“What my team did is they basically took the two data sets – anti-ulcer drug prescriptions and admissions to A&E for pneumonia – and they found a very simple correlation. Now there are a few caveats, we’re not epidemiologists and we’re not clinicians, but the point was we did that in an hour, so that suggests it’s worth exploring in more detail with more effort.”
And the cost? Again, it is tough to find a consensus on whether the cloud is really the cheaper option. Mr Mucklow thinks it’s more economic for most datasets to go with the cloud, but Teradata’s Mr Willcox reckons it’s a bit more complicated than that.
“When you get it all done, very often the costs are neither here nor there,” he says. “The principal cost benefit of a cloud approach is the consolidation of computing resources, so that we don’t have multiple dedicated systems, each only running at 15 per cent capacity, where we could have a single system running at closer to 100 per cent.
“Centralising and integrating computing resources in that way is something that we have been preaching and practising at Teradata for over 30 years; an enterprise data warehouse is a private cloud if it’s done right and built on appropriate technology.”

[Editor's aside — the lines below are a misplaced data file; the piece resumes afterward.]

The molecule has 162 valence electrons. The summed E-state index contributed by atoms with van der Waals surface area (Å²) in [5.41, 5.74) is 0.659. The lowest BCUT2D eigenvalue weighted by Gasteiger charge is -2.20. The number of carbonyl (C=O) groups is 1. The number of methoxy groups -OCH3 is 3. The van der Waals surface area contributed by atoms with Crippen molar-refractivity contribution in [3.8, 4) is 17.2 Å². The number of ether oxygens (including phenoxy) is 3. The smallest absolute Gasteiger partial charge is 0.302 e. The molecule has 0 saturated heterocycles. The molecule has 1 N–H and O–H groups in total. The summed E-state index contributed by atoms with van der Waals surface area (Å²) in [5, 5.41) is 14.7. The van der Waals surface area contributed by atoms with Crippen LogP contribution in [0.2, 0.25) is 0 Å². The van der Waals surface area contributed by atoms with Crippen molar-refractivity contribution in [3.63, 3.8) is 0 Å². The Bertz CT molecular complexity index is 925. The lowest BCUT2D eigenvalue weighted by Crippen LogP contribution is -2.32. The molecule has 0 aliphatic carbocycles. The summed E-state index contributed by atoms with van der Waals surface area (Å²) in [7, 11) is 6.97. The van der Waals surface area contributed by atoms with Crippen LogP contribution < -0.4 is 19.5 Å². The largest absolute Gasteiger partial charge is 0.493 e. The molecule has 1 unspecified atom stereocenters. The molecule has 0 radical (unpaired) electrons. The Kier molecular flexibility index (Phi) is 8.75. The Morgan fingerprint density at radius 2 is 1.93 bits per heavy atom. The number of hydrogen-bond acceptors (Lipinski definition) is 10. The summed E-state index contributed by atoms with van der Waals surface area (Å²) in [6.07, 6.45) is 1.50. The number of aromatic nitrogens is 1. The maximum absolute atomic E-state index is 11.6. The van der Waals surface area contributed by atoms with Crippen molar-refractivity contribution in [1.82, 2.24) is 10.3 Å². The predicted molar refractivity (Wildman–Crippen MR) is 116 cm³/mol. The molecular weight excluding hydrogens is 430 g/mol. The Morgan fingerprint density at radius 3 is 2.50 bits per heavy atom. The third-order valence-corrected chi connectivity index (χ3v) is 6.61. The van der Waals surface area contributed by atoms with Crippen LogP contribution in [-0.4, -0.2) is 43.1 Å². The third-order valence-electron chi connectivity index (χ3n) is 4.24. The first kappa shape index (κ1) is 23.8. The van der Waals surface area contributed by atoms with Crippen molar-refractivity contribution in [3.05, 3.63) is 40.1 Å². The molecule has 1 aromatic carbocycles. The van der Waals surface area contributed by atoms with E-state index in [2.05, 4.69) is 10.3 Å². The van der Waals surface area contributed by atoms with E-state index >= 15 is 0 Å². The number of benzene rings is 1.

Then there’s monetising the data for more than just the business at hand. And that means third-party access. Big firms, such as Barclays and O2 parent Telefonica, have recently announced that they’ll be selling on their anonymised metadata gleaned from their customers. It is a popular cash-generator for data owners.
Once information is stored in the cloud, it becomes easier to let other firms access it, while making sure they’re only allowed into the data they have permission to see – a concept that Razorfish’s business model is built on.
“Razorfish provides dashboards to our clients where they can run their own reports, slice and dice their data by whatever dimensions they choose, and to make use of some of the predictive processing features to see visual extrapolations of trends being surfaced from the data,” Mr Gidda explains.
Other firms have to be sure that they’re not making money at the expense of their own business. “There’s enormous value in data. But what does it do to your relationship with your customer if you’re selling data about them?” asks Mr Mucklow. “You have to be very clear on not compromising that relationship.”
So what are the best practices when it comes to choosing infrastructure for big data projects? It seems there are no simple answers, but that’s not unusual for a young industry. Despite the fact that businesses have been playing around with customer information in one way or another for decades, the “big” in big data is still relatively new and the technology to meet that scale is still developing.
“Let’s say today the majority of data is sitting in the data centre and all of a sudden, five years from now, everybody wants to move it into a cloud service provider,” says Cloudera’s Mr Dunn. “Well, necessity is the mother of innovation. So if there’s a need that’s strong enough for a business to do that, I’m sure somebody will find a way to move five or ten petabytes over a network efficiently.”